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Dane County limits private gatherings, bans standing service at bars, restaurants in amended order

Dane County limits private gatherings, bans standing service at bars, restaurants in amended order

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Patrons have drinks and cigars on the patio of Maduro in downtown Madison, on May 27. Tables have been spaced six feet apart to allow for social distancing.

Dane County health officials are further limiting private gatherings and adding new stipulations for bars and restaurants in light of a steep spike in COVID-19 cases driven by young adults

The move, which went into effect Thursday at 10 p.m., came after a five-day period in which the county racked up 279 positive cases of the disease, leading officials to call for renewed efforts to combat the virus. 

The amended order to Phase 2 of the local Forward Dane order, which has been in place since June 15, caps private gatherings at 10 people and requires patrons to be seated during their visits to bars and restaurants (thus banning standing service), with individuals only being seated with members of their own household. 

The amendment still allows bars and restaurants to operate at 50% of capacity, and everything else in the original order remains unchanged. 

Public Health Madison & Dane County Director Janel Heinrich said the tweaks "target the issues we are hearing about in contact tracing interviews."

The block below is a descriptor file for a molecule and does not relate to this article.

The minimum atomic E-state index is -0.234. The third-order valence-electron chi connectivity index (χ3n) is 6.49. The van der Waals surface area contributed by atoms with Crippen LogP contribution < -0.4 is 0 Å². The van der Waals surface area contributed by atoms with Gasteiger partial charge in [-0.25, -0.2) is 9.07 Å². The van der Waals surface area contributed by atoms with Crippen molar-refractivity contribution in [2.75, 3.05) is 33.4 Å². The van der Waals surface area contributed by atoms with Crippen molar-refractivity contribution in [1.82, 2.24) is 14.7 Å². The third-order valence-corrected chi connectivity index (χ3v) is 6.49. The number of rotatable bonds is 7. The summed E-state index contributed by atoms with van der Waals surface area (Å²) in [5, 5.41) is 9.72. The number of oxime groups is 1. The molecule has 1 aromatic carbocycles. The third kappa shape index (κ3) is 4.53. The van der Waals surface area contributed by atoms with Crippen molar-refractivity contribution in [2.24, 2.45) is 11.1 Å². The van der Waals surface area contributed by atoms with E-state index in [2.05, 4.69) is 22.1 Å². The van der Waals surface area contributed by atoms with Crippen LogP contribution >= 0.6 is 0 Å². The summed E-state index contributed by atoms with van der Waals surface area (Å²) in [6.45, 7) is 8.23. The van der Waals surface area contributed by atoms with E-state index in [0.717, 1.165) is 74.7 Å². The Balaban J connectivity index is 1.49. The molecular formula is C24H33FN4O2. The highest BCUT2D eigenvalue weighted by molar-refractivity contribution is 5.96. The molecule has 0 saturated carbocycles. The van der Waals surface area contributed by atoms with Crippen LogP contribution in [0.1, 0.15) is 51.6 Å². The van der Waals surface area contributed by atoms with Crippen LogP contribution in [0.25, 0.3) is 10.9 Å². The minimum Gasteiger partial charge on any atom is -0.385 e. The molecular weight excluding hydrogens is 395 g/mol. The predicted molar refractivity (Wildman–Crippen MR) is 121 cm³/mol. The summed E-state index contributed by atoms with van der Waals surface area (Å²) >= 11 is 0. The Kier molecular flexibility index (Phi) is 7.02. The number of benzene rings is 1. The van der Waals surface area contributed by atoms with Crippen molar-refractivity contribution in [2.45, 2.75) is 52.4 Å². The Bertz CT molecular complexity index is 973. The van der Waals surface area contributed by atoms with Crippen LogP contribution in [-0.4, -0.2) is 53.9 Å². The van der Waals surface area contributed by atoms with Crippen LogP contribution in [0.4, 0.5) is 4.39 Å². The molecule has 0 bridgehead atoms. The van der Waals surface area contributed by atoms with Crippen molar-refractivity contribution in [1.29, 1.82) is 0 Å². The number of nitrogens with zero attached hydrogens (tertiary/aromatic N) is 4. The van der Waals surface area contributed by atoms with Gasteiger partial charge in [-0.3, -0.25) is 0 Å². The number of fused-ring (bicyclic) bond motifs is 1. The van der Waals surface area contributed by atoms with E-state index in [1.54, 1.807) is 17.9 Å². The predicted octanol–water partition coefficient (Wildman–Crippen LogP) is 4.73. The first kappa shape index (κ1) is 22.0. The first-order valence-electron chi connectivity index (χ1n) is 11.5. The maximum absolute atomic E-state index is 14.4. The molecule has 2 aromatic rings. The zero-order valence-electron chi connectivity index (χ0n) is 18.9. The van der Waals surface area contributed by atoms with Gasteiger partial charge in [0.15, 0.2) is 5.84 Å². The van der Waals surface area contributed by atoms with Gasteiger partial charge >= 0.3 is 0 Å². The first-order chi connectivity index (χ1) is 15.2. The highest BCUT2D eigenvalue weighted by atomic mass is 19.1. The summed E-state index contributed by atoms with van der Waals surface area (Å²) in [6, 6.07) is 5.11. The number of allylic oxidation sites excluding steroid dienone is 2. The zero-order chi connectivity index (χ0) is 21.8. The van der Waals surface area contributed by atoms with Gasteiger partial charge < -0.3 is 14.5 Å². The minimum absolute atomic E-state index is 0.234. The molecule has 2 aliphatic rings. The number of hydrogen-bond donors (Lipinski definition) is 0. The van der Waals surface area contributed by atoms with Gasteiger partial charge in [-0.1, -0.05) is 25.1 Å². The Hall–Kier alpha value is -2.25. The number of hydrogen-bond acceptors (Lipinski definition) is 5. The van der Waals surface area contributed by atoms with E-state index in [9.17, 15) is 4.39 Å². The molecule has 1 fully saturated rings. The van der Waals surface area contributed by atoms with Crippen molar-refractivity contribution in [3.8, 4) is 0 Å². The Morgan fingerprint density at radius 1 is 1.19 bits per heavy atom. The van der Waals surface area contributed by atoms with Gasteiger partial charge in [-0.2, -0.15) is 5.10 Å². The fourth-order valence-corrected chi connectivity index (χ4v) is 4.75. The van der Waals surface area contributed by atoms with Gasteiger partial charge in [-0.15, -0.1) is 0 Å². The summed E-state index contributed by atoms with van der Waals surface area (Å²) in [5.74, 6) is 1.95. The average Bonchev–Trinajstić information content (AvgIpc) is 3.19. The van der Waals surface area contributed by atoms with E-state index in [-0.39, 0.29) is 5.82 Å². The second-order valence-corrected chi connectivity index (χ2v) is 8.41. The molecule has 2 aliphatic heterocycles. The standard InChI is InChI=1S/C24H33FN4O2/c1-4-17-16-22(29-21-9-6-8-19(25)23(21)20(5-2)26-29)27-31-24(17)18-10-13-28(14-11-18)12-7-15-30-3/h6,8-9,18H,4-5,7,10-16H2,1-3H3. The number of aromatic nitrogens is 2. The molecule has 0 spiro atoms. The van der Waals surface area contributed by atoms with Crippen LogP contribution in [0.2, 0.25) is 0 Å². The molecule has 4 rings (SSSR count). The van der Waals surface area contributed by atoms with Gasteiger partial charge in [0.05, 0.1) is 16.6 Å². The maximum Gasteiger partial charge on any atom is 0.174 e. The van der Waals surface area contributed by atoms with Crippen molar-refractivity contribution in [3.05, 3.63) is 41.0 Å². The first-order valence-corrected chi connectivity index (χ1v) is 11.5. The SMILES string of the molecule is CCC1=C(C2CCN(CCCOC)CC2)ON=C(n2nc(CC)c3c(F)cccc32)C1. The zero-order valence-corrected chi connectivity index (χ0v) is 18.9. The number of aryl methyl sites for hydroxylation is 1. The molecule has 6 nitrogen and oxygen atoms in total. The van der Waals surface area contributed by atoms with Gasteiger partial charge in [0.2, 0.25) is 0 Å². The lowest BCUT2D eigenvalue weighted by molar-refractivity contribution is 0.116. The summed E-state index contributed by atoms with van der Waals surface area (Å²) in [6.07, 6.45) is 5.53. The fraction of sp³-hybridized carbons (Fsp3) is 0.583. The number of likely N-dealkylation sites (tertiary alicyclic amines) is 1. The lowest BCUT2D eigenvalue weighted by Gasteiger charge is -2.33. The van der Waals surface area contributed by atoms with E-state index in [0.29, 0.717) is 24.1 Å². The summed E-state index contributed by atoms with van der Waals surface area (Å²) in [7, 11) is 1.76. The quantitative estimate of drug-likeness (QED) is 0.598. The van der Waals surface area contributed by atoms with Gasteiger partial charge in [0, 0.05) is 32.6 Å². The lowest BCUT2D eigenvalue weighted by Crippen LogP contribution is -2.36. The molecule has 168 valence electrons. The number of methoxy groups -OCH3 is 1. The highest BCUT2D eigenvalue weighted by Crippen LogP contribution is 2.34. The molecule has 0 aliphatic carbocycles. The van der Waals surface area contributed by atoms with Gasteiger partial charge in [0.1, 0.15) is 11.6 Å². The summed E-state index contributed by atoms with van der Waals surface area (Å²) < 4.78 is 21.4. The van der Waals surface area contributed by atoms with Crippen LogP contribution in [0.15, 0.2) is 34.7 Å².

"We make this change after carefully studying our steep case trajectory and learning more about the circumstances surrounding each case from our contact tracers,” she said. 

PHMDC reported Thursday that half of 279 cases in the past five days were people between 20 and 29 years old, and the county is investigating several cases associated with businesses near campus, including, a spokeswoman said, campus-area bars and restaurants identified as not following health orders.

Steep spike in county COVID-19 cases driven by young adults

Ongoing protests demanding changes in policing practices and procedures in Madison have also drawn hundreds of young people to the streets following George Floyd's death in Minneapolis police custody last month. 

But according to PHMDC data, few who tested positive for COVID-19 from June 1 through June 24 said they'd participated in a demonstration.

Of the 622 people who were positive for the virus in Dane County over that period, at least 12 specifically said they'd participated in a protest when asked whether they attended "a gathering, party, or meeting with people from outside your household" in the 14 days before symptoms began.

In all, 288 said no while 213 answered in the affirmative, a dozen of whom said they'd attended a protest. Another six answered "unknown," while 115 left a blank answer for the question, according to a PHMDC spokeswoman, "which means it could still be under investigation or the question wasn't asked." 

While young people tend to have less severe symptoms, they can be a catalyst for spreading the virus.  

Health officials said they've been considering criteria that would return the county back to an earlier phase, but Heinrich said given health officials' understanding of the surge, the latest order is able to take a "targeted approach" rather than stepping back to Phase 1 or before. 

“In contact tracing interviews, gatherings among family and friends and socializing at bars have been identified often," she noted. "We know they are a major driver of this surge in cases."

Statewide there appears to be a spike as well, with 464 cases reported Thursday and 432 confirmed cases reported on Wednesday, while there were only 263 reported on Tuesday. That’s the highest number since June 4, when 492 were reported. Total deaths in the state numbered 766 as of Thursday.

Also as of Thursday, the county has seen 1,350 confirmed cases and 32 deaths.

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Briana Reilly covers state government and politics for the Cap Times. She joined the staff in 2019, after working at WisPolitics.com. Follow her on Twitter at @briana_reilly.

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